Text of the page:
QSR visits grew at expense of FSR in Q4 of last year
By Canadian Pizza
By Canadian Pizza
May 11, 2015, Chicago – Visits to quick-service restaurants in Canada grew at the expense of full-service restaurants in the fourth quarter of 2014, suggests research by the NPD Group.
Visits to quick-service restaurants, which represent the bulk of foodservice traffic, were more a reflection of consumer sentiment than each country’s economic state, the NPD Group said in a news release.
Visits grew in Australia, Canada, China, Great Britain, and United States, where consumer confidence is higher or improving in spite of recovering, slowing or stabilizing economies, the research firm said. Traffic was flat in Japan, Russia and Spain, expressing decreasing consumer confidence in the weakened economies of Japan and Russia and increased consumer confidence as a result of an improving economy in Spain. High unemployment in France, a strengthening German economy, and negative consumer sentiment in a prolonged economic downturn in Italy, contributed to quick-service visit declines in these countries, according to the company’s global foodservice market research.
Traffic gains to quick-service restaurants often came at the expense of visit losses at full-service restaurants in economically unstable countries as a result of consumers trading down to less expensive meals. Full-service visits dipped in Canada, France, Italy, Russia and Spain. However, consumers in China, Germany, Great Britain, and the U.S. increased their visits to full-service restaurants, according to CREST foodservice market research.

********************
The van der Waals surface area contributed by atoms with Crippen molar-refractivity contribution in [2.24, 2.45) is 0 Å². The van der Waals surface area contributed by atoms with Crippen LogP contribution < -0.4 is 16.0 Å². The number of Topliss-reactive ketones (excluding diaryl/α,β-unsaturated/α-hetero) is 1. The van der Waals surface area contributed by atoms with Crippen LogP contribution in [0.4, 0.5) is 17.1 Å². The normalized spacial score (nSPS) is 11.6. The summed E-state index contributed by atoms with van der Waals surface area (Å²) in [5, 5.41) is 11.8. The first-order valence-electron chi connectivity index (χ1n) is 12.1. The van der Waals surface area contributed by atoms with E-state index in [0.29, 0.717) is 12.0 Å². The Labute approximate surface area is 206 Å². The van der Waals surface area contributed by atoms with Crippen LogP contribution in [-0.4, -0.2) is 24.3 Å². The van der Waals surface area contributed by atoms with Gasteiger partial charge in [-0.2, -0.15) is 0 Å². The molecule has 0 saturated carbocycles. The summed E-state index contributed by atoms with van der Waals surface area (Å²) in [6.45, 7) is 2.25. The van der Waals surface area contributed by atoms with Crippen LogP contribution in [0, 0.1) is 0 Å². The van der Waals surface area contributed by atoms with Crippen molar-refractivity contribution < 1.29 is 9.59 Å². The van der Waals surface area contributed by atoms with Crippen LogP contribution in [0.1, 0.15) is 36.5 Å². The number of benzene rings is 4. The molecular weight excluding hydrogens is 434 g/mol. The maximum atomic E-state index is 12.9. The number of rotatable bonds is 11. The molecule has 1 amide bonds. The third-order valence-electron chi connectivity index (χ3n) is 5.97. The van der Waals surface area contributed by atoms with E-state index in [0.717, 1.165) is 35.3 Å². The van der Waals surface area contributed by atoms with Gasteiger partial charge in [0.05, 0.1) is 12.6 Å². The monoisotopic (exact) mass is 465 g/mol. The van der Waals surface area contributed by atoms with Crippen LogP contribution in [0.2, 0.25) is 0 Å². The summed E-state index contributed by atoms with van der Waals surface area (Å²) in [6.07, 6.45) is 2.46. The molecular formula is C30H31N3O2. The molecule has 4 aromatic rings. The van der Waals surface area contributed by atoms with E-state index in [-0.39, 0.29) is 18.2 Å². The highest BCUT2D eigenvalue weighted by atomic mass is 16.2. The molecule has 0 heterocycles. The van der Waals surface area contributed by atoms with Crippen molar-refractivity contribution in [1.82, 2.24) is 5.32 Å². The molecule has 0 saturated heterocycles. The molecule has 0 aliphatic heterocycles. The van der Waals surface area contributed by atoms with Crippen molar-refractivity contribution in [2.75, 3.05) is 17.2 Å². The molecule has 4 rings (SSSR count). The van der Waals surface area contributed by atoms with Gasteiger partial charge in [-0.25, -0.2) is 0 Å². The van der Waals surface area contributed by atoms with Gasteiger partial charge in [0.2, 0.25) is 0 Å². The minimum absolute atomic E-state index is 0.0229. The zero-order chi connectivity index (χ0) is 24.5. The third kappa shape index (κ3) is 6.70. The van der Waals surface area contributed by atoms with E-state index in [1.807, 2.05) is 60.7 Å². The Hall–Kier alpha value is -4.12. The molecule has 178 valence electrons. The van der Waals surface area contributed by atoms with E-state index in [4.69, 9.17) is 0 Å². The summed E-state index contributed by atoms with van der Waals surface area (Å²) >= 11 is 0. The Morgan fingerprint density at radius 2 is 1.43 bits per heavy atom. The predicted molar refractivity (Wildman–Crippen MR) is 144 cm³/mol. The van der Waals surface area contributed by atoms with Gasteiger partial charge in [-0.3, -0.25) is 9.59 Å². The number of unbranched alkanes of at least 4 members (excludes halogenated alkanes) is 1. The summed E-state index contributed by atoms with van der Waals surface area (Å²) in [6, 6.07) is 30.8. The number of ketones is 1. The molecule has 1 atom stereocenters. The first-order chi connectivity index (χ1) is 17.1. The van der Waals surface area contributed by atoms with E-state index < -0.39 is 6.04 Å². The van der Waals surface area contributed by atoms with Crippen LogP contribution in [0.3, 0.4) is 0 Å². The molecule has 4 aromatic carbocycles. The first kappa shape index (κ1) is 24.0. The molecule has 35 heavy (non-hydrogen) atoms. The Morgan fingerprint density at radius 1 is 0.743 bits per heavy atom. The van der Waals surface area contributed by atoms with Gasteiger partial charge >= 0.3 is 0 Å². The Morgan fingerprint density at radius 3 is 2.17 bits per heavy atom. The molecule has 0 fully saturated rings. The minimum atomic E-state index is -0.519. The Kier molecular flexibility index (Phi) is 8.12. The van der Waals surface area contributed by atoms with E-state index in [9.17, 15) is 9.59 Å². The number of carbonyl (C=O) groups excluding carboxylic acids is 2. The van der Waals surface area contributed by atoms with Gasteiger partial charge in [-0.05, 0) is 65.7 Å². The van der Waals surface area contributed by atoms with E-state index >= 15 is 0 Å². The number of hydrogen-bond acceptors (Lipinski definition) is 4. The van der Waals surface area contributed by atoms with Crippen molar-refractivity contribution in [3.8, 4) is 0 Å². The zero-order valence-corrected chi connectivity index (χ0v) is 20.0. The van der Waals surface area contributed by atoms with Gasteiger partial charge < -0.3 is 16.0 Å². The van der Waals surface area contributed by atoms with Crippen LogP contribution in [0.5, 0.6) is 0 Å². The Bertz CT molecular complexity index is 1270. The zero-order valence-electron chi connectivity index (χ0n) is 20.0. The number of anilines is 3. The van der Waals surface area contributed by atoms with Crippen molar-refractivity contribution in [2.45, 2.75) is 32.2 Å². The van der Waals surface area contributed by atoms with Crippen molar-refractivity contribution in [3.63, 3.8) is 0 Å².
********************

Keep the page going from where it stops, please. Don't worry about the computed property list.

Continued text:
Overall, the last quarter of 2014 marked a slight turnabout for the global foodservice market. Total foodservice industry traffic was down in Canada while up in the U.S., a different scenario compared to the past few years. Great Britain remained the strongest European country, and traffic increased in Germany. Foodservice traffic was weak in the rest of continental Europe. China once again showed the strongest traffic growth as the market recovered from weak performance in 2013. Total foodservice traffic in Russia dropped by two per cent due to a sharp decline in consumer confidence based on economic uncertainty.
“The quick-service restaurant segment serves a variety of consumer needs regardless of positive or negative sentiment,” said Bob O’Brien, global senior vice-president of foodservice, in the release. “For those consumers who are optimistic, quick-service serves their need for convenience and grabbing a meal or snack on-the-go, and for those less positive quick-service enables them to treat themselves to an affordable meal out.”